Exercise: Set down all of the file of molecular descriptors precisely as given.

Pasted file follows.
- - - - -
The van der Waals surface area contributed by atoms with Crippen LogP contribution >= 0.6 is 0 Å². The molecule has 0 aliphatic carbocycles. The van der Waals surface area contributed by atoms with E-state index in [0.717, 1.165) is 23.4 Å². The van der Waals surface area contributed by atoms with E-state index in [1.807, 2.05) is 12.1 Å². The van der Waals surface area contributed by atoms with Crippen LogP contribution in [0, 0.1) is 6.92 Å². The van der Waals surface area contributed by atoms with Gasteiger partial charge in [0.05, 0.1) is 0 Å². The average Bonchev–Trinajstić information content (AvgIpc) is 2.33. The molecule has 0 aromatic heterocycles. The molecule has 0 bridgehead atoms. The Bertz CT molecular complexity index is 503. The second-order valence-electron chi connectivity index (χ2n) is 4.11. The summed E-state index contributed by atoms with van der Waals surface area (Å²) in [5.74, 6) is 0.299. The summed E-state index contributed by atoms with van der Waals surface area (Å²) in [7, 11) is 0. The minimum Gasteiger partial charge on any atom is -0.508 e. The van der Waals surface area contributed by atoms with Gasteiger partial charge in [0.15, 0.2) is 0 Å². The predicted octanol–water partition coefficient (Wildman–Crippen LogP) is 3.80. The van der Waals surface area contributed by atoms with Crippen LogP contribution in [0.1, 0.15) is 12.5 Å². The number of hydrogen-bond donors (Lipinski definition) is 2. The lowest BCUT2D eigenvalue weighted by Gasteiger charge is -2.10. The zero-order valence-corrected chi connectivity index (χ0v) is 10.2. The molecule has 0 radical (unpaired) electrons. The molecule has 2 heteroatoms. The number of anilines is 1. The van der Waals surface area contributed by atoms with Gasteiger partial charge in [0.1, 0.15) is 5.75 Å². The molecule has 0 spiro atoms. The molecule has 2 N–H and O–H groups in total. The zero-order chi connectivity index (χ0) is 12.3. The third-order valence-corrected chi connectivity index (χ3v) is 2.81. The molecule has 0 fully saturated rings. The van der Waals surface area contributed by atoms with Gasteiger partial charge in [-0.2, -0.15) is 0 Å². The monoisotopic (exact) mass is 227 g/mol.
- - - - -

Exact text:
The van der Waals surface area contributed by atoms with Crippen LogP contribution >= 0.6 is 0 Å². The molecule has 0 aliphatic carbocycles. The van der Waals surface area contributed by atoms with E-state index in [0.717, 1.165) is 23.4 Å². The van der Waals surface area contributed by atoms with E-state index in [1.807, 2.05) is 12.1 Å². The van der Waals surface area contributed by atoms with Crippen LogP contribution in [0, 0.1) is 6.92 Å². The van der Waals surface area contributed by atoms with Gasteiger partial charge in [0.05, 0.1) is 0 Å². The average Bonchev–Trinajstić information content (AvgIpc) is 2.33. The molecule has 0 aromatic heterocycles. The molecule has 0 bridgehead atoms. The Bertz CT molecular complexity index is 503. The second-order valence-electron chi connectivity index (χ2n) is 4.11. The summed E-state index contributed by atoms with van der Waals surface area (Å²) in [5.74, 6) is 0.299. The summed E-state index contributed by atoms with van der Waals surface area (Å²) in [7, 11) is 0. The minimum Gasteiger partial charge on any atom is -0.508 e. The van der Waals surface area contributed by atoms with Gasteiger partial charge in [0.15, 0.2) is 0 Å². The predicted octanol–water partition coefficient (Wildman–Crippen LogP) is 3.80. The van der Waals surface area contributed by atoms with Crippen LogP contribution in [0.1, 0.15) is 12.5 Å². The number of hydrogen-bond donors (Lipinski definition) is 2. The lowest BCUT2D eigenvalue weighted by Gasteiger charge is -2.10. The zero-order valence-corrected chi connectivity index (χ0v) is 10.2. The molecule has 0 radical (unpaired) electrons. The molecule has 2 heteroatoms. The number of anilines is 1. The van der Waals surface area contributed by atoms with Gasteiger partial charge in [0.1, 0.15) is 5.75 Å². The molecule has 0 spiro atoms. The molecule has 2 N–H and O–H groups in total. The zero-order chi connectivity index (χ0) is 12.3. The third-order valence-corrected chi connectivity index (χ3v) is 2.81. The molecule has 0 fully saturated rings. The van der Waals surface area contributed by atoms with Gasteiger partial charge in [-0.2, -0.15) is 0 Å². The monoisotopic (exact) mass is 227 g/mol.